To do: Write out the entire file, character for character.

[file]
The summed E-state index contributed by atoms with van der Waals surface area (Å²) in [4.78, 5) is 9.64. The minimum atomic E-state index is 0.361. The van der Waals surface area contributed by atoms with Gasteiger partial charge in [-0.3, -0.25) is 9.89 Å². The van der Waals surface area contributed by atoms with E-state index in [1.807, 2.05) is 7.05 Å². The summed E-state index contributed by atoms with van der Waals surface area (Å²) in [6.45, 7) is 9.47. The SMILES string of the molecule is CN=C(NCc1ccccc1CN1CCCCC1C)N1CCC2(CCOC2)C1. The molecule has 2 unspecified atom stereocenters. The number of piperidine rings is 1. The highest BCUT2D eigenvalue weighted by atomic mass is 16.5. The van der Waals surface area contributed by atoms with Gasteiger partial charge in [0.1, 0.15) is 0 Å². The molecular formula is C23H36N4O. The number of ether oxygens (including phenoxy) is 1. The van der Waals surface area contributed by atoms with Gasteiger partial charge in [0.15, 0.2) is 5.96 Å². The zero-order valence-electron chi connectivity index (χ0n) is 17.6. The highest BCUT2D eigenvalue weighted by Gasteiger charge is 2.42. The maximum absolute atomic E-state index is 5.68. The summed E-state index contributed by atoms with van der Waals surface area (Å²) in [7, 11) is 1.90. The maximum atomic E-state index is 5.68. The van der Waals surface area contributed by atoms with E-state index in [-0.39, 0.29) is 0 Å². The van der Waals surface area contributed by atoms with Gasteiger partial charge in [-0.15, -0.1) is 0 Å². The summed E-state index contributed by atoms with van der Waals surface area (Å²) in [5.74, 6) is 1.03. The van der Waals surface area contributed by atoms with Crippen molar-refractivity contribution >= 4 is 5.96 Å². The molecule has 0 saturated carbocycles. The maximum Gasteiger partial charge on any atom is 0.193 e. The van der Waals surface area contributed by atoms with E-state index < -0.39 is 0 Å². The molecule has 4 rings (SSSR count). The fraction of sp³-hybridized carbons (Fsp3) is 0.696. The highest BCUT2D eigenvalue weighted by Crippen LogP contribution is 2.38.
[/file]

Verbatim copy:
The summed E-state index contributed by atoms with van der Waals surface area (Å²) in [4.78, 5) is 9.64. The minimum atomic E-state index is 0.361. The van der Waals surface area contributed by atoms with Gasteiger partial charge in [-0.3, -0.25) is 9.89 Å². The van der Waals surface area contributed by atoms with E-state index in [1.807, 2.05) is 7.05 Å². The summed E-state index contributed by atoms with van der Waals surface area (Å²) in [6.45, 7) is 9.47. The SMILES string of the molecule is CN=C(NCc1ccccc1CN1CCCCC1C)N1CCC2(CCOC2)C1. The molecule has 2 unspecified atom stereocenters. The number of piperidine rings is 1. The highest BCUT2D eigenvalue weighted by atomic mass is 16.5. The van der Waals surface area contributed by atoms with Gasteiger partial charge in [0.1, 0.15) is 0 Å². The molecular formula is C23H36N4O. The number of ether oxygens (including phenoxy) is 1. The van der Waals surface area contributed by atoms with Gasteiger partial charge in [0.15, 0.2) is 5.96 Å². The zero-order valence-electron chi connectivity index (χ0n) is 17.6. The highest BCUT2D eigenvalue weighted by Gasteiger charge is 2.42. The maximum absolute atomic E-state index is 5.68. The summed E-state index contributed by atoms with van der Waals surface area (Å²) in [7, 11) is 1.90. The maximum atomic E-state index is 5.68. The van der Waals surface area contributed by atoms with E-state index in [-0.39, 0.29) is 0 Å². The van der Waals surface area contributed by atoms with Gasteiger partial charge in [-0.15, -0.1) is 0 Å². The summed E-state index contributed by atoms with van der Waals surface area (Å²) in [5.74, 6) is 1.03. The van der Waals surface area contributed by atoms with Crippen molar-refractivity contribution >= 4 is 5.96 Å². The molecule has 0 saturated carbocycles. The maximum Gasteiger partial charge on any atom is 0.193 e. The van der Waals surface area contributed by atoms with E-state index < -0.39 is 0 Å². The molecule has 4 rings (SSSR count). The fraction of sp³-hybridized carbons (Fsp3) is 0.696. The highest BCUT2D eigenvalue weighted by Crippen LogP contribution is 2.38.